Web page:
Tag Archives: taxation

The Irish Corporate Tax Debate – Proof and Peers needed

The debate on Irish government and corporate tax rates rages on.  Unusually, this debate is resolving into a discussion between two academics. Jim Stewart of TCD has asserted a number of claims (here, here, here) on the effective tax rate and on the rate of tax evasion and manipulation by MNC’s. Seamus Coffey of UCC has produced a report that suggests that things are not as bad as that.  Not surprisingly these claims and counterclaims have been getting a lot of media attention

It is good to see academics taking a lead on this issue. However, what is of concern to me is that we are seeing a debate on what are in essence unproofed claims. That is to say, the reports and working papers seem not have gone through the usual peer review process. Peer review comes in for some justified flack. But as a mechanism to ensure some degree of bullet proofing of hypotheses, analyses and suggestions, it has enormous merit. My concern is that neither of the two protagonists in this debate have, as yet, published papers on the tax system. Checking SCOPUS, Econlit and Emerald FullText, the three overlapping databases of peer reviewed papers in management and economics, I see no publications whatsoever from Coffey, and those from Stewart are in the main on pensions and financial regulation.

Peer review in publication has a purpose. In the areas of taxation we have a number of journals of international standing that publish papers which are subject to rigorous peer review. A great part of the debate on this area appears (I am not an expert) to revolve around both the correct database to use and the interpretation of certain parts of same. Others internationally have published on these areas, in these journals. Submission, which may be happening, to these journals would achieve three things. First, it would open the debate up to a wider audience and therefore allow a wider perspective, with the result that the analyses can be placed in the literature and in the debate in a more holistic manner. Second, it would ensure that the inevitable errors of omission and commission that all authors are prone to are more likely to be caught, resulting in a more robust argument. Third, would provide face credibility to the research. Credibility in academia is a rather intangible thing. It arises from a long process of publication in peer review journals, engagement in public debate on the basis of that research, willingness to expand the debate  outside the narrow peer review boundaries but within the broad scope of ones competence, and above all a solid publication record. The latter is imperative – without peer review and revisiting ones research there is a weak foundation no matter how competent the person is. Competence needs to be constantly demonstrated and as an academic the best way to do so is via the publication route. We all think our analyses are perfect, our conclusions justified and so on. It is always a shock when people disagree, and prove to you that they, not you, are in fact correct. Thats the benefit of peer review.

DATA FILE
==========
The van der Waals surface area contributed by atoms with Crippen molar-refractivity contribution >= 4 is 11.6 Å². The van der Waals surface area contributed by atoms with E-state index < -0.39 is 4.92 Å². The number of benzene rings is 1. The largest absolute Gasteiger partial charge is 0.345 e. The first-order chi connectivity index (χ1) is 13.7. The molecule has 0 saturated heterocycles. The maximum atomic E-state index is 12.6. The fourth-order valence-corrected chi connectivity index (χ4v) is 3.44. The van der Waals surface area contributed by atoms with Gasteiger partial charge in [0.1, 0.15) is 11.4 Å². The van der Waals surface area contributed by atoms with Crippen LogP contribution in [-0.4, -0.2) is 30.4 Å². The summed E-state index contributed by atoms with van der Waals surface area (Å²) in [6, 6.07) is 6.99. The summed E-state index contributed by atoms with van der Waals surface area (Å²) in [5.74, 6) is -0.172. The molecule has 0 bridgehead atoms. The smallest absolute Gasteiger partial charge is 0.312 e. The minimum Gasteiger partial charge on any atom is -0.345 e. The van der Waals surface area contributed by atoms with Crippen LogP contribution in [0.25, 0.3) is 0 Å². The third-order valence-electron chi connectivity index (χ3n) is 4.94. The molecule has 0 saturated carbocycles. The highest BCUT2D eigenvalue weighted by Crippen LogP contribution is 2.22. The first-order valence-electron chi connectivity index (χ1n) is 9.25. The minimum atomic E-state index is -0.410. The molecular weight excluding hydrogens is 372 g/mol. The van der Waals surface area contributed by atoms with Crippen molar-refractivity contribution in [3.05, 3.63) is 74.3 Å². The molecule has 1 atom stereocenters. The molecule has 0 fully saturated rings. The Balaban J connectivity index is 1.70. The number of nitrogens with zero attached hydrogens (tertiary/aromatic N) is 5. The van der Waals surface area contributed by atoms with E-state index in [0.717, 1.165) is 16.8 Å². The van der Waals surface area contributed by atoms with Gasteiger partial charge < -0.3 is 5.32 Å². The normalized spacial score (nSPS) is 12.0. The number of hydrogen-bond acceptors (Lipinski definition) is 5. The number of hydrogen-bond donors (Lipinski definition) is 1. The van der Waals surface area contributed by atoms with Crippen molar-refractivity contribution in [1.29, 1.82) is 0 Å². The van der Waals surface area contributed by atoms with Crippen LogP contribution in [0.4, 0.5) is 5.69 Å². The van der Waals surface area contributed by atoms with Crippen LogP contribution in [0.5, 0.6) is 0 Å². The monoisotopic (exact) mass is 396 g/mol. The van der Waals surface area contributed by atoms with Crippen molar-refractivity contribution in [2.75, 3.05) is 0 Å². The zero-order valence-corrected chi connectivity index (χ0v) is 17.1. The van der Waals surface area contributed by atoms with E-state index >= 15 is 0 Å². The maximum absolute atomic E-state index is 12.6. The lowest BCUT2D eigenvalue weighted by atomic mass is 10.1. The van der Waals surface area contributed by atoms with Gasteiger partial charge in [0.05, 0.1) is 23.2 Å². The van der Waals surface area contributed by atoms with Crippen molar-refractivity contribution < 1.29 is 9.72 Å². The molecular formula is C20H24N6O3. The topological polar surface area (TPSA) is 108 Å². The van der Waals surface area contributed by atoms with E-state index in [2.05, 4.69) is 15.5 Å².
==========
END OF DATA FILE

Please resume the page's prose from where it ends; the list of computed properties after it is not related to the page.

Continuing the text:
The researchers here have been very careful, it seems to me, in their writing, to be as scientific as possible. I for one however would be much more comfortable, given the debate and its importance, if we were discussing papers in the British Tax Journal or International Tax and Public Finance, or Journal of American Taxation Institute, or Bulletin of International Taxation or European Taxation or … you get the idea. Instead we are discussing working papers and internal reports. As academics we need to ensure that the debate on our work is carried out when we have finalised it. We all publish papers on the web, or present them at conferences. Sometimes these are as far as they go, and debate on these can and should be encouraged. But working papers and reports are a stage, not the end, of a journey. Even when a paper is published in a peer reviewed international journal it can and oftentimes is overturned later.  The journey of research is constant.

We need to have debate on the issue of irish corporate tax, and there is a genuine concern about the timelags in publication. That said, the reality is that this issue has been bubbling for years and will do so for years. There is time to submit and resubmit and get published. At the end we have a more robust, more critiqued, hopefully more accurate set of findings. That is when the debate can really take off, but only if we get there.


Fifty Shades of Property Tax Grey (well, brown)